Dickensian cast of World’s Fair characters captivates
World expositions have long provided evocative settings for literary fare, from E.L. Doctorow’s National Book Award-winning World’s Fair (1985) to Erik Larson’s mega-best-seller The Devil in the White City (2003) to Jim Lynch’s portrait of the 1962 Seattle World’s Fair in Truth Like the Sun (2012). Timothy Schaffert has chosen the 1898 World’s Fair in Omaha as the backdrop for his new novel, The Swan Gondola, a highly atmospheric entertainment, full of plot twists, historical flavor and paranormal romance.
Schaffert’s fifth novel has a distinctly Victorian flavor. Beneath the intrigue, mystery and historical window dressings of The Swan Gondola beats the heart of a complicated love story. When Ferret Skerritt, ventriloquist by trade, romantic by disposition and orphan by origin, falls hopelessly in love during the formative days of the fair, he sets in motion a romance destined for trouble. The object of Ferret’s affection, the enigmatic Cecily, is an actress in a traveling troupe who plays Marie Antoinette in the chamber of horrors, where hourly she is beheaded for the benefit of fairgoers. Of Cecily, Ferret confides: “I whisper her name. Like a chant, or a prayer. Cecily. I like hearing it, this name of silk and satin. I like feeling the teakettle hiss of it on my tongue.”
In falling for Cecily, Ferret stumbles headlong into a world of one-eyed automatons, mysterious carpetbags and late-night trysts. While vivid, the narrative is slow going at first. But just as the action begins to drag under the weight of Ferret’s infatuation, the foil, William Wakefield, a haunted tycoon and Omaha dignitary with an appetite for the occult and a daredevil streak, shows up on the scene to breathe new life into the novel. In fact, it’s Wakefield’s Jay Gatsbyesque mystique that provides the engine for the narrative over the next several hundred pages.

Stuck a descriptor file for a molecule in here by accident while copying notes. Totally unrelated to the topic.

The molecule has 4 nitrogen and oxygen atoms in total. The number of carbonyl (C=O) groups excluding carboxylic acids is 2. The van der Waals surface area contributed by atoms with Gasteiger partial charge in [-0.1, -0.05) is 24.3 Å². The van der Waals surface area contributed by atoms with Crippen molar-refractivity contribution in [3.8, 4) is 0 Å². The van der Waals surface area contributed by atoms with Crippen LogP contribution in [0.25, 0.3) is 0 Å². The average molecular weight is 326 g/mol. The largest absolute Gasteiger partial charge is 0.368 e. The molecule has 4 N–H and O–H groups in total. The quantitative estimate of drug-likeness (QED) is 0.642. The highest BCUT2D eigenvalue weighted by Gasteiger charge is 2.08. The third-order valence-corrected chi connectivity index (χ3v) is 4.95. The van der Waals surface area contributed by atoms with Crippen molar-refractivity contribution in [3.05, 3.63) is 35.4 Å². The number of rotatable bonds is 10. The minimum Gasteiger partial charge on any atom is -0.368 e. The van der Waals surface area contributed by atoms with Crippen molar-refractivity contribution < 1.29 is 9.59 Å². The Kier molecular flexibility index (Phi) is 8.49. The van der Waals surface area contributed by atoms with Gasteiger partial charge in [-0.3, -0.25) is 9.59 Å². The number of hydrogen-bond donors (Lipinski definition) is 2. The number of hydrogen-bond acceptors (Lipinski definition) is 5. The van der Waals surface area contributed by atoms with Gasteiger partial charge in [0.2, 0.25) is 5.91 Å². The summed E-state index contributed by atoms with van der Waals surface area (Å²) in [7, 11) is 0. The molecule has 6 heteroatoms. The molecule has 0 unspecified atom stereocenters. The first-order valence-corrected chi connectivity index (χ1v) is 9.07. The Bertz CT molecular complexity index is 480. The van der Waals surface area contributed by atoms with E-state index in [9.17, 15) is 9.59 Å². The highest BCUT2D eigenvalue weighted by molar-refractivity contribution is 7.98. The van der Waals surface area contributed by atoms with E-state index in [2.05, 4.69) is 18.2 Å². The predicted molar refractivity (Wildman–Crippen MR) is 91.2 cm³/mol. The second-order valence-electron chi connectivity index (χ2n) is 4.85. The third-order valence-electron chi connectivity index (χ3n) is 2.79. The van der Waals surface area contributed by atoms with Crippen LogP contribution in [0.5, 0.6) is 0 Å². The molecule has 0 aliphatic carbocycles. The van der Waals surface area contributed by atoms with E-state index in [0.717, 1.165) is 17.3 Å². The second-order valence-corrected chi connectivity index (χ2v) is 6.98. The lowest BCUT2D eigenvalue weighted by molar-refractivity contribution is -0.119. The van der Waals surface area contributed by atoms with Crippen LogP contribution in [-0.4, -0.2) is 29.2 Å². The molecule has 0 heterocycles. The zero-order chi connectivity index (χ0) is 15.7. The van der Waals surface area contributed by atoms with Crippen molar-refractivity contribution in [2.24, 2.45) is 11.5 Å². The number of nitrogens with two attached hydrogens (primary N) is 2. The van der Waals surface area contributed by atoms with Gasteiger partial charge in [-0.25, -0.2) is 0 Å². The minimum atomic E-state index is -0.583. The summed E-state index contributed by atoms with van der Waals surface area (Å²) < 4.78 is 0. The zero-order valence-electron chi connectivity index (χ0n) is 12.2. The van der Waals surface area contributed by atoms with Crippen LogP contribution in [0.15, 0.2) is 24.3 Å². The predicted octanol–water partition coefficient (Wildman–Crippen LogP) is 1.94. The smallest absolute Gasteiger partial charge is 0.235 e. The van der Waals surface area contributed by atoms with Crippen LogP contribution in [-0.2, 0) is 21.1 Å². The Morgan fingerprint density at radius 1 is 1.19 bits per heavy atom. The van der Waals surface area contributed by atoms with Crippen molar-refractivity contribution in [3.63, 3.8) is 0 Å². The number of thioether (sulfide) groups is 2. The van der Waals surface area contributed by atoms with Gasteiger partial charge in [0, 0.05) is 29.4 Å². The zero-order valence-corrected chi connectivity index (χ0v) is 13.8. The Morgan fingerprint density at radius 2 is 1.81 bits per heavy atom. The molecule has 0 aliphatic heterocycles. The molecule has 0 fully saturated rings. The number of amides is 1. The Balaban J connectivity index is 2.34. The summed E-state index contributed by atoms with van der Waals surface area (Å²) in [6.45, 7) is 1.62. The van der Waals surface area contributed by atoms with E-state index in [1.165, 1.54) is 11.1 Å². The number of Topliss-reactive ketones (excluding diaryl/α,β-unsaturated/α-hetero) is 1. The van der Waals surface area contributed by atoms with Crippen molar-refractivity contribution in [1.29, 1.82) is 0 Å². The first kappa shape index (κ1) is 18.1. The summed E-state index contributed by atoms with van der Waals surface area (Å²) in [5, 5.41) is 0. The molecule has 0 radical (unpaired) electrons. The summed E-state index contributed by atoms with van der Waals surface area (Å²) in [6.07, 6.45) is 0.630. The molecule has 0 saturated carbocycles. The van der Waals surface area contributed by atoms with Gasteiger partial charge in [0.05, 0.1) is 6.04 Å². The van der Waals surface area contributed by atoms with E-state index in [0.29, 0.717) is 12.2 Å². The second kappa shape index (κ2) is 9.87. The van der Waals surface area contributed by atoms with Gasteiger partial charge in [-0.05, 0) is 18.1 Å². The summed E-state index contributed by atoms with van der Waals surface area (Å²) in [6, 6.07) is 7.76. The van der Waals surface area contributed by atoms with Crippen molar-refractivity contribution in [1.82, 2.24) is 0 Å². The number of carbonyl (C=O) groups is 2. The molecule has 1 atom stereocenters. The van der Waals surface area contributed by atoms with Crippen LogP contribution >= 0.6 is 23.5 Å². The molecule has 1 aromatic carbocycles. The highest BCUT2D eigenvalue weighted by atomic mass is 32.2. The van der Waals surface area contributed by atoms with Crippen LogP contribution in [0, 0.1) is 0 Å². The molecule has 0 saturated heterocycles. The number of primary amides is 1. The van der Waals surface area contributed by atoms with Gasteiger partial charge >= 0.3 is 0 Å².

As a prose stylist, Schaffert leans toward the extravagant without crossing the line into purple. The jaunty Victorian temperament of the prose rings true to the era, as do its thoroughness and attention to detail. While this tendency toward expansive description sometimes slows the pace of the narrative, it is rarely stultifying and serves to create a palpable atmosphere, imbuing the novel with the glossy cinematic quality of a big-budget Hollywood period piece.
In addition to the main players, Schaffert populates the novel with an endearing band of thieves and drunkards, along with orphans, mystics, pickpockets and various “rats of the underground.” Among the liveliest of these characters are Ferret’s loyal friend and confidant August Sweetbriar; a pornographer and anarchist called Rosie the Pole; and a ventriloquist’s dummy, Oscar, who acts as something of a surrogate son to Ferret. Beyond this Dickensian cast, The Swan Gondola is steeped in the Victorian tradition, from its moral ambiguity to its preoccupations with wealthy eccentrics, inventors and orphaned children and, finally, to its romantic heart – though the novel ends well short of a wedding.
As in most Victorian novels, Schaffert rewards perseverance in the end – for characters and readers alike – with a satisfying, if unexpected, resolution. Readers who enjoyed Sara Gruen’s Water for Elephants or Erin Morgenstern’s The Night Circus are likely to be captivated by The Swan Gondola.